Very premiere-esque with lots of dramatic goings on, but I must admit to being somewhat distracted by a very familiar storyline.
Does anyone else think that County General’s ER is the world most dangerous place to have a baby? In the perhaps seven years that I’ve watched this show (not to mention catching the whole series in reruns several times through), I can only count one time that a cast member or his/her spouse has gone through pregnancy and given birth “normally.”
As chronologically as I can manage — and with no research beyond my own recollection — here’s what we know:
Carol Hathaway gives birth to the first of her twins without complications but the second has a prolapsed cord and she must have a C-section, followed by the threat of a hysterectomy (which is averted in the end).
Peter Benton’s son is born prematurely and spends some time on ventilators. Though the baby is finally released from the hospital, Peter discovers he is deaf from a medication given shortly after birth.
Jing-Mei Chen gives birth without an epidural and agonizes over giving her son up for adoption before she finally goes through with it.
Elizabeth Corday and Mark Greene’s baby is endangered when Elizabeth goes into preterm labor after a fall. The eventual delivery happens uneventfully, though, I believe, without an epidural.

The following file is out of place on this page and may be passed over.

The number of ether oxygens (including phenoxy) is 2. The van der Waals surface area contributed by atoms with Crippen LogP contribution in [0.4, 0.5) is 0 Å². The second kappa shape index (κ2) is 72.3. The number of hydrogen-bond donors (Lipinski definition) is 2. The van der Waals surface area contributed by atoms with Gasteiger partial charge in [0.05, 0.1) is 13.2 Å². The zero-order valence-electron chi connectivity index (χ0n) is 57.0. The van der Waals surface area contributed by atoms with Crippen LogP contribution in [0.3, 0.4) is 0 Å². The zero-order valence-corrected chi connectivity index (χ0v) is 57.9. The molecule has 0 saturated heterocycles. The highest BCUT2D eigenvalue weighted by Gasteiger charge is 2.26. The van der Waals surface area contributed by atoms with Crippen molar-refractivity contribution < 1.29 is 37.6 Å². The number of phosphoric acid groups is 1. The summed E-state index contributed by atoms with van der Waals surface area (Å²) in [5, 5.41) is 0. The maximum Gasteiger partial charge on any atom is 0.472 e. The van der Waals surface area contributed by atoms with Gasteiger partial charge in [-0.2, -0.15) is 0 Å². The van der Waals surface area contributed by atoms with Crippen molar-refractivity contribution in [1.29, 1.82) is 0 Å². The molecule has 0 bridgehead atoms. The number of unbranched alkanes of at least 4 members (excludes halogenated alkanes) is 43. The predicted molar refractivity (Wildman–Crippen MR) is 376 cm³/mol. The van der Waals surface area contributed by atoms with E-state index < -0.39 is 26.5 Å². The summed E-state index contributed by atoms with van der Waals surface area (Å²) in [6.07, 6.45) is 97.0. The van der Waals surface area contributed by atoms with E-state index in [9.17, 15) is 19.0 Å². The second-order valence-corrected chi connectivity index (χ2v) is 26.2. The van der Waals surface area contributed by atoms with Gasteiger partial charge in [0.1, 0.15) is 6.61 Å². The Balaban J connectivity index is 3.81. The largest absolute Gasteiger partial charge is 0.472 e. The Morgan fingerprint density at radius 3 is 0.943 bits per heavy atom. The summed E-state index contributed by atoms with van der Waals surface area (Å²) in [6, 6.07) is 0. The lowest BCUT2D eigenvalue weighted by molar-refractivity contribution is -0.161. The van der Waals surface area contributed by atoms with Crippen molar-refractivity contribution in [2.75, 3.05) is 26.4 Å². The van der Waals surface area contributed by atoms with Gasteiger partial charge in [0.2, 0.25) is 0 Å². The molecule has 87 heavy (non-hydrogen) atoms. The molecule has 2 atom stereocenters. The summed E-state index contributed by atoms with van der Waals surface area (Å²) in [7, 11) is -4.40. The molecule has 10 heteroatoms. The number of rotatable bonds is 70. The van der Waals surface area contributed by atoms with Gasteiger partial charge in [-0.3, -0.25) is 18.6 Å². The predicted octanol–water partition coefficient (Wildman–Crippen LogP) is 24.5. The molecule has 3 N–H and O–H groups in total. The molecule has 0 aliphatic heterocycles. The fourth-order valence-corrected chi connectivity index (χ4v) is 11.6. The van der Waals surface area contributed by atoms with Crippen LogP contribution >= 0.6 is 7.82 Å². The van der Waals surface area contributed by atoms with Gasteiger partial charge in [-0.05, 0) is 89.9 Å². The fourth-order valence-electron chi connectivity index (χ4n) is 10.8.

John Carter’s girlfriend miscarries their baby very late in pregnancy. The baby had a loop of umbilical cord wrapped around its neck.
Kerry Weaver had at least one miscarriage before passing on the childbearing duties to her girlfriend, Sandy. Sandy goes into labor prematurely and the baby is in the NICU for sometime. (I don’t really remember the details of this one very well . . .)
And finally, last week, Abby Lockhart and Luka Kovac’s baby comes at 27 weeks gestation after a C-section. Abby must have an emergency hysterectomy to save her life (nothing but a cheap rehash of the Carol Hathaway birth, if you ask me).
So does no one in the Chicagoland area have a peaceful, uneventful, normal pregnancy and childbirth experience? (You know, like mine?)
As far as I can tell, Susan Lewis is the first and only employee of County’s ER ever to have a textbook pregnancy and easy childbirth. So uneventful was the birth, in fact, that it never even occurred during an episode. The baby just appears as if by magic.
You’d think will all that great hospital-employee insurance and always available prenatal care, these folks would be coming out on top as far as babies go. Not so, it seems.
The moral of this story: if you want a happy, healthy baby and an easy delivery, you can start by quitting your job at County General Hospital. It’s against their policy.